I think the PS Vita is a speccy piece of kit. And being a bit partial to the odd handheld system since the days of the Game Boy I’ve amassed quite the game collection. Problem is my Vita never fulfils its life purpose to be, well, portable.
It all started off okay, and at a time where the 3DS was gathering dust, there I was on the bus with my brand-spanking-new portable system playing a shiny new Wipeout game. All was good in the portable gaming cosmos as it had always been. But after a while I just fell off – or perhaps fell out of the habit of – taking it with me. Sure, I’d play it at home in front of the telly while the cricket or whatever was on, but it never managed to find its way into my bag as I’d rush out of the door in the morning.
For good reason too, because while the system itself was friendly enough for short bursts the games largely were not. Sure like the Playstation Portable before it, the Vita was great for 2D fighting games, which in turn are bloody cracking on-the-go. But you can only beat the crap out of a bloke so many times before it gets old. At which point I’d reach for something with a little more meat on it to get my gnashers into.
And what a catalogue the PS Vita has accumulated over the years. It’s so good that, between Experience Inc’s prolific output of old-school dungeon crawlers and one-off classics like Killzone: Mercenary, I have never really been left wanting. Which is why it’s so disappointing that I’ve never really let it soak in the sun in the great outdoors, instead confining it to the bedside table, relegating it to a somewhat nocturnal existence.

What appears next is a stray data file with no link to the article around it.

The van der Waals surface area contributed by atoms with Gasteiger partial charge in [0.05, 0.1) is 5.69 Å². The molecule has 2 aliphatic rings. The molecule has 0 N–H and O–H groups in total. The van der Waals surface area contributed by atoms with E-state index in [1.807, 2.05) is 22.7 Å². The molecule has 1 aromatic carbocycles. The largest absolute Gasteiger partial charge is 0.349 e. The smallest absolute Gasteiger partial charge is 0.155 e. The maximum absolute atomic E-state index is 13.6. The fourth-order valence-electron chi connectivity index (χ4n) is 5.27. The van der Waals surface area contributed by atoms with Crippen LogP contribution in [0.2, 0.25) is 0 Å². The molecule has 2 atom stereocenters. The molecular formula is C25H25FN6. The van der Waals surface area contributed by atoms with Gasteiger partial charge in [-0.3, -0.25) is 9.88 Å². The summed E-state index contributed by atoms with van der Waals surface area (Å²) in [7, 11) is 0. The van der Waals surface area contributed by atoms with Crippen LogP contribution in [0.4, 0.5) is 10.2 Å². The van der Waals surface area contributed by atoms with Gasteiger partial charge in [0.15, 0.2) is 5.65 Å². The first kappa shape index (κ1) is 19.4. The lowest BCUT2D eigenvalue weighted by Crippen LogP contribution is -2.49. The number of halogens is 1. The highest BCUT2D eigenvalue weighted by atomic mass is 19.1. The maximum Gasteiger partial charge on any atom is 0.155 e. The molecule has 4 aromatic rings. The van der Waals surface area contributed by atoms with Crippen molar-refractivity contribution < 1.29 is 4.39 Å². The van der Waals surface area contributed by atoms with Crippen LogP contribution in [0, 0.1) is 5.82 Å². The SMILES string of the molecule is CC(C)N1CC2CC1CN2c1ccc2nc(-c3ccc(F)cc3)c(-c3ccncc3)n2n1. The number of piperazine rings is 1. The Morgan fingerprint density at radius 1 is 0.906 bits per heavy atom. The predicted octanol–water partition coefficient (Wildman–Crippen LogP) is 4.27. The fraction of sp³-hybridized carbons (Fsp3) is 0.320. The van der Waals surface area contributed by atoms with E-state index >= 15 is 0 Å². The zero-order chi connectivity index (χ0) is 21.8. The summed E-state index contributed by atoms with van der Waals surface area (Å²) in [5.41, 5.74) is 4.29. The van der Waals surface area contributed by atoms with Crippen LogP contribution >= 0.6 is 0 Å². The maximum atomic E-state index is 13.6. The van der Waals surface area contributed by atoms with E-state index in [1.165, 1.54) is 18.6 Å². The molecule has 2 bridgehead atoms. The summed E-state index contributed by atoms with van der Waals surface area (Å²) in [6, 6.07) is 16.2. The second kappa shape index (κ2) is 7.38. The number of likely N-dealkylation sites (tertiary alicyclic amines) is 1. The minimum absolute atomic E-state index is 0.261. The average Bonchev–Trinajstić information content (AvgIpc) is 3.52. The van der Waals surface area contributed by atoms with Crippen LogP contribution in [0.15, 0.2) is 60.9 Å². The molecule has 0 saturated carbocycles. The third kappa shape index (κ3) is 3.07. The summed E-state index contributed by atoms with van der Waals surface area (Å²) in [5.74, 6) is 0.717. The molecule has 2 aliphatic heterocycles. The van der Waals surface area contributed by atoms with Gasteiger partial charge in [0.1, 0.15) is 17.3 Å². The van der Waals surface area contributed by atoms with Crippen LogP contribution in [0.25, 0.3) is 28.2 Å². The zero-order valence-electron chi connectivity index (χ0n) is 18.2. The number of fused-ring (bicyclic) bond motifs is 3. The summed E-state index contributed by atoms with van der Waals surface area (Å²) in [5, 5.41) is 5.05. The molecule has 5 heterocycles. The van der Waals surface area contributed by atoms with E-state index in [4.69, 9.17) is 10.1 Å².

That is until I splurged on the remake of the second Earth Defence Force; aptly titled Earth Defense Force 2: Invaders From Planet Space. Now I’ve come to really enjoy the Earth Defense Force series since its ballsy budget release on the then-futuristic Xbox 360 not terribly long after its release. Earth Defence Force 2017 was an outright cracker of a game that ought to have been downright shithouse. It’s kitsch-as-hell premise combined with its absolutely brainless gameplay resonate with me much more than I care to admit; particularly when anything more than “aim and shoot” is just a bridge too far for my brain to deal with. Whether it is shooting ants or spiders, or any of the myriad of 1950’s sci-fi inspired alien machines, it never really strays beyond being a quick and dirty arcade shooter. And sometimes that’s fair dinkum all I’m after.
And here’s the thing: Earth Defense Force really feels like it’s in its element on a handheld. Despite most of my history with the series being confined to my telly, its short missions and mindless action are absolutely perfect distractions for travelling or just the odd minute or two of downtime throughout the day. Earth Defense Force 2 may have been born as a budget home console game, but after the 15 or so hours I’ve spent preventing the destruction of Earth in the palm of my hands, I might find it hard going back to the big-boy console games.
At a time where mobile gaming is ridiculously relevant, and Pokemon Go is ‘the shit’ so to speak, it’s good to be enjoying a favourite pastime from long ago. For years I’ve been searching for the game that would spark that natural affinity I have for handheld systems. Earth Defense Force 2 on the PS Vita fits that bill perfectly. It may not be as fancy as Pokemon Go, or as simple as a smartphone game, but it is reminiscent of the sorts of games that made portable games so appealing in the first place. I’ll freely admit that Earth Defense Force 2 isn’t the greatest game in the world, but at the right time and in the right place, it can be the perfect game to whet your portable gaming appetite.